This week read Luke 10

As we read through Luke each week there will be two devotions focusing on particular passages. Click here to read past devotions. 

Focus Point: Good  (Luke 10:25-37)

This begins with a Lawyer’s question, “What must I do to inherit eternal life?” That builds quickly to another question, “Who is my neighbor?” Of course the lawyer wants to limit who he must help, who he must love. But notice Jesus’s response, moving through the story to the end, where does the Lawyer fit? He is not the Priest, nor the Levite. I imagine the Lawyer anticipated being the third, but obviously, he was not the Samaritan. Where did the Lawyer fit in the story?

The only other option – the beat and broken man – explains Jesus’ phrasing of the final question, “Which of these three do you think was a neighbor to the man who fell into the hands of robbers?”

The lawyer’s neighbor is not someone he must help, but someone from whom he must accept help.

What must I do to accept eternal life? You must accept the help of the most unlikely Savior. Homeless, outcast, uneducated, accused and executed, with a message of following. On this one you must become dependent.

** I do not want to disregard the more common take from this story. After all, the word “good” does not occur in the story, and yet history has realized the Samaritan deserves the title. How can we act in such a manner? It begins with noticing those who need help, but it goes further. The Samaritans were ostracized, ridiculed by the Jews (see Tidbits below). Unclean for worship. The Jews deemed Samaritan daughters “menstruants from the cradle” and “He that eats the bread of the Samaritans is like one who eats the flesh of swine” (Garland 444). Now imagine helping a person who said these things about you. This love for your enemy, this sacrifice, is a model of taking up our cross.

Connecting to Today: There was a faint smell of gas when I walked out the front door. It was not the first time I noticed it (Yes! I should have investigated the first time!). So I walked over to our gas line and again there was the faint smell. I called the natural gas company and within an hour someone was at our house. He quickly found the leak, newly installed meter gauges had not sealed properly. In a few minutes everything was changed out.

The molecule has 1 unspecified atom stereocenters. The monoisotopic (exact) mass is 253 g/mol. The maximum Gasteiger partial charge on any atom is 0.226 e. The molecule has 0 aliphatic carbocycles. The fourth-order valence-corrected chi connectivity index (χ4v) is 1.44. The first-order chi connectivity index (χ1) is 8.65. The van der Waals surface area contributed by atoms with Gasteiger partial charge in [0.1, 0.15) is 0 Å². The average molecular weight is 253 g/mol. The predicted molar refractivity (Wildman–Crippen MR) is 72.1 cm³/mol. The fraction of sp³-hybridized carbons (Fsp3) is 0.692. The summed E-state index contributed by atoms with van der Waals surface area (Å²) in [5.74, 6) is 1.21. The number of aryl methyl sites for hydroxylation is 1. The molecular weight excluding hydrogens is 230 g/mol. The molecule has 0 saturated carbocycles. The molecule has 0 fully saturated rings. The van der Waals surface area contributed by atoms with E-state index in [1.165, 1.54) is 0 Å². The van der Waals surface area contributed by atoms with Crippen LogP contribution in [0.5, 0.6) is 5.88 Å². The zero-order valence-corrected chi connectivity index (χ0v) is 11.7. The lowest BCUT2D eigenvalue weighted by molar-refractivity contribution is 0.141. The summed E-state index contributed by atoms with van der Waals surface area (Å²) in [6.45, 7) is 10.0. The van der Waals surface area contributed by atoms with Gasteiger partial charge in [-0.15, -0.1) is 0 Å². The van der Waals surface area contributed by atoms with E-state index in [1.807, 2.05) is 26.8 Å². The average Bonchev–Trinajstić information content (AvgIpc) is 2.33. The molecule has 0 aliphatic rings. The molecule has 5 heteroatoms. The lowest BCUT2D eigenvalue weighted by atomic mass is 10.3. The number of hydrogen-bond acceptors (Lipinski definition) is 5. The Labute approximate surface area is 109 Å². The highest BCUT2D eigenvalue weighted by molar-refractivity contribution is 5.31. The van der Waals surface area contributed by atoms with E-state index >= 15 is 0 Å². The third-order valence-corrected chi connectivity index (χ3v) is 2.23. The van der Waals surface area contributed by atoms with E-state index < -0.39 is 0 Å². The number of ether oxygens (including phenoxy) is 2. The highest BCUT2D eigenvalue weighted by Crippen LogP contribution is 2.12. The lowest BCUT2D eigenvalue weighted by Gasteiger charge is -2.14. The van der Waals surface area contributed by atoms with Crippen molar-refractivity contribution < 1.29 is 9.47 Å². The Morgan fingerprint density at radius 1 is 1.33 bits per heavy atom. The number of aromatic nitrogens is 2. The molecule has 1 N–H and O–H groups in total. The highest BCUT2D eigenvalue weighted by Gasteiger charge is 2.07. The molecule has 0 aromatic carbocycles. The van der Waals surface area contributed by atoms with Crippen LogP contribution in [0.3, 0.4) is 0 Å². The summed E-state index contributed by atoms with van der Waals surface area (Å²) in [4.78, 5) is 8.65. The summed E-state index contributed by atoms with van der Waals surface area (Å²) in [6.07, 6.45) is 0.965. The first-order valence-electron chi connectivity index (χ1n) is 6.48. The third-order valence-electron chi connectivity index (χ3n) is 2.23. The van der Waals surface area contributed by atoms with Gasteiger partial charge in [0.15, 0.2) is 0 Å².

Natural gas does not actually smell. At least it does not have a smell our nose can detect. So mercaptan is added. A harmless chemical, but it contains sulfur and is easy for our nose to detect. Without it, we wouldn’t even notice the danger.

In the same way without applying the story of the scriptures – even as Christians – we don’t notice our life diverging from Christ. The Good Samaritan is not abstract, but a calling in our life. To be saved from our brokenness. And then to begin living out the life of love. Just as Jesus.

How does your life compare to the Lawyer’s? How does your life compare to the Good Samaritan’s?

Tidbits: Samaritans

The bitter ethnic conflict between Jews and Samaritans arose in part from differing views of the Samaritan’s origin story. According to the Jews, when the Assyrians conquered the Northern Kingdom** the native population was sent into exile (722bc).  The Assyrians repopulated the area with foreigners who knew nothing of Judaism. In 2 Kings 17 lions plagued the new comers and the king of Assyria sent a Jewish priest to “teach the people what the god of the land requires” (hence Jewish sources refer to the Samaritans as Cutheans or lion converts). Again, according to the Jews, the resulting faith was a mixture of pagan and Jewish rituals and beliefs.

The Samaritans instead argued that not all local inhabitants were deported by the Assyrians. They claimed to be descendants of the native Israelites. Their faith was centered at Mount Gerizim, rejecting worship at Jerusalem. They accepted only the Pentateuch (or the Law, first five books of the OT), rejecting the Prophets and History books.

** The Northern Kingdom was 10 of the 12 tribes of Israel. The nation of Israel split following the reign of Solomon into two nations. Ten tribes of the northern Kingdom took the name Samaria (or sometimes Israel). The southern kingdom was made up of two tribes, named after the larger Judah (Benjamin was the other tribe). The Jews believed the 10 tribes to be lost. Of course the Samaritans dispute this history and in part this explains their rejection of the Prophets and History books.